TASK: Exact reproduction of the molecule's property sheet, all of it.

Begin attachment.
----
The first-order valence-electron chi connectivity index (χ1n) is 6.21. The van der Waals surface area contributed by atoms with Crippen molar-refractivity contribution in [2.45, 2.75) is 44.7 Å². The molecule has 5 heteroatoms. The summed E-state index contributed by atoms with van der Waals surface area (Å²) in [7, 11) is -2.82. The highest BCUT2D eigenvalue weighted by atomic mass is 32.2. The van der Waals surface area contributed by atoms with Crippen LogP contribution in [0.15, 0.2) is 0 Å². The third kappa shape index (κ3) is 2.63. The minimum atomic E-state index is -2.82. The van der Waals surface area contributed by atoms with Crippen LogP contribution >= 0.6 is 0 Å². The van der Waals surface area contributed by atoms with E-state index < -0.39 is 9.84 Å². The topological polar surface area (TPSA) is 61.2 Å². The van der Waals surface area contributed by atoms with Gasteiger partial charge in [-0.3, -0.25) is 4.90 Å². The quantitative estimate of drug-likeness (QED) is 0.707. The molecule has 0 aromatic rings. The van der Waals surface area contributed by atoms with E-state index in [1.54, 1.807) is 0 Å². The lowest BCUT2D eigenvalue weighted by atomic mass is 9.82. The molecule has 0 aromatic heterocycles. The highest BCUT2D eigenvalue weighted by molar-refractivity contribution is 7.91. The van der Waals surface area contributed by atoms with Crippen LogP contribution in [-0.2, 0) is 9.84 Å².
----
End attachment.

The first-order valence-electron chi connectivity index (χ1n) is 6.21. The van der Waals surface area contributed by atoms with Crippen molar-refractivity contribution in [2.45, 2.75) is 44.7 Å². The molecule has 5 heteroatoms. The summed E-state index contributed by atoms with van der Waals surface area (Å²) in [7, 11) is -2.82. The highest BCUT2D eigenvalue weighted by atomic mass is 32.2. The van der Waals surface area contributed by atoms with Crippen LogP contribution in [0.15, 0.2) is 0 Å². The third kappa shape index (κ3) is 2.63. The minimum atomic E-state index is -2.82. The van der Waals surface area contributed by atoms with Crippen LogP contribution >= 0.6 is 0 Å². The van der Waals surface area contributed by atoms with E-state index < -0.39 is 9.84 Å². The topological polar surface area (TPSA) is 61.2 Å². The van der Waals surface area contributed by atoms with Gasteiger partial charge in [-0.3, -0.25) is 4.90 Å². The quantitative estimate of drug-likeness (QED) is 0.707. The molecule has 0 aromatic rings. The van der Waals surface area contributed by atoms with E-state index in [1.54, 1.807) is 0 Å². The lowest BCUT2D eigenvalue weighted by atomic mass is 9.82. The molecule has 0 aromatic heterocycles. The highest BCUT2D eigenvalue weighted by molar-refractivity contribution is 7.91. The van der Waals surface area contributed by atoms with Crippen LogP contribution in [-0.2, 0) is 9.84 Å².